Supreme Court hears oral arguments in medical residency tax case

Supreme Court hears oral arguments in medical residency tax case
Associate Justice Elena Kagan, the newest member of the Court, and the Supreme Court Justices of the United States sit for a formal group photo in the East Conference Room of the Supreme Court in Washington on October 8, 2010. UPI/Roger L. Wollenberg | License Photo

The U.S. Supreme Court journeyed from tax code to dictionary to define the terms "student" and "employee" for medical-resident tax exemption purposes.

Justice Elena Kagan, as solicitor general, argued in a brief in the case of Mayo Foundation Medical Education and Research vs. United States of America medical residents do not qualify as students and, therefore, are not exempt from Social Security payroll taxes.


In that vein, the other justices, during oral arguments last week, explored various approaches to determine whether residents are predominantly students and therefore exempt from paying into Social Security or employees and liable.

Justice Stephen Breyer, to Justice Antonin Scalia's amusement, put aside the statute and repeatedly consulted a dictionary as he sought to determine how much work is "incident" to the residents' learning or vice versa. Justice Sonia Sotomayor focused on the amount of supervision residents receive. And Justice Ruth Bader Ginsburg equated medical residency with typical work-study programs.

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The lawyer for the medical establishments, Theodore B. Olson, pointed out a student involved in an ordinary work-study program is entitled to the tax exemption. A student's participation in such a program is not directly related to the subject matter of his education and is for the sole purpose of earning money.

By contrast, a medical student's only goal in working as a resident is to gain the specific education required for a medical license, not to earn money.

The crucial difference, Olson said, is medical residents "cannot achieve what they need to achieve for board certification and hospital privileges except by having clinical experience," that is, by performing the required hands-on work in the same field as their studies.

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Olson's implication is that if a person involved in a work-study program is entitled to an exemption according to the IRS definition of the term student, the medical resident should be even more so.

Olson said Mayo does not seek to challenge the IRS's requirement a tax-exempt person be predominantly a student and not an employee. Instead, Mayo maintains since medical students cannot earn their licenses without working as residents, residency should be considered part and parcel of the education process -- implying the distinctions of predominance on which the justices focused aren't truly at issue.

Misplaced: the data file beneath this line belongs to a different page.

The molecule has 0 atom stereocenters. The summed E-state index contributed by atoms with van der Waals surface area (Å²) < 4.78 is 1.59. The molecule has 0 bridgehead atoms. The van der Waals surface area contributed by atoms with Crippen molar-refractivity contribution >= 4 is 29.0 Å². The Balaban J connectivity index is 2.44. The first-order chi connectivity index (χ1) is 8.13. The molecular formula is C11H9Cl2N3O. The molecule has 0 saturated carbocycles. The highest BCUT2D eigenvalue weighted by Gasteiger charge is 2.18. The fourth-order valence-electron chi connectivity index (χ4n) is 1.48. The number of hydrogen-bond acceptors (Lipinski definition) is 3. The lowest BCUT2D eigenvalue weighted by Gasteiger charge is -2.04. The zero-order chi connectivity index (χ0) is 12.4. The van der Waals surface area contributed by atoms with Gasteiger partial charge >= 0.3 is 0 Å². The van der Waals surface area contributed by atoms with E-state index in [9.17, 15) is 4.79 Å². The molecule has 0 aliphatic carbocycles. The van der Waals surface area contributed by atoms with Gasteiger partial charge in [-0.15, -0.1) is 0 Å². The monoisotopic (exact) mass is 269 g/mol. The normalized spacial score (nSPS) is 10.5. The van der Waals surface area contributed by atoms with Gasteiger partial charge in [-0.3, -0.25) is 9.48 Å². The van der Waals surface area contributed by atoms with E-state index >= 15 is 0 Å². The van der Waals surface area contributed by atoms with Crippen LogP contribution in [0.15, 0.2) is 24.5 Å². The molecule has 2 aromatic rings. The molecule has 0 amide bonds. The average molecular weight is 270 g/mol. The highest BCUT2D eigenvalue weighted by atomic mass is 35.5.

Matthew D. Roberts, the Justice Department attorney, said it's reasonable for the Treasury Department not to count work as study even if there's an educational aspect to it for three reasons.

First, the exemption is meant to be narrowly construed for students -- and that doesn't cover apprenticeships. It applies only to students doing work for a school, college or university where they are enrolled and regularly attending classes.

Second, people who are primarily employees working for long hours and a salary should be protected by Social Security by earning credit toward benefits in case they become disabled or die -- and they should, likewise, be contributors to the Social Security system.

Third, it would be difficult to determine on a case-by-case basis what an employer's purpose is in bringing in the individual for service and learning. Is the job to be performed more like study or more like work?

Roberts said the Treasury Department drew a bright line and decided if a person is working full time, that person is predominantly an employee and not covered by the exemption.

Chief Justice John G. Roberts earlier in the arguments had struck a similar note, saying, "This is basically a very familiar situation of an apprentice who is both an employee and a student," and that it makes sense to defer to the IRS in making such categorizations.


Olson reminded the justices the appellate courts are split on the issue. On the 8th U.S. Circuit Court of Appeals, medical residents may not be eligible for Social Security benefits. The matter is unclear on the other circuits.

Olson also cited a Social Security regulation that says if the main purpose is pursuing a course of study rather than earning a livelihood, a person is to be considered a student and the work is not considered to be employment.

Kagan won't be participating in the case.

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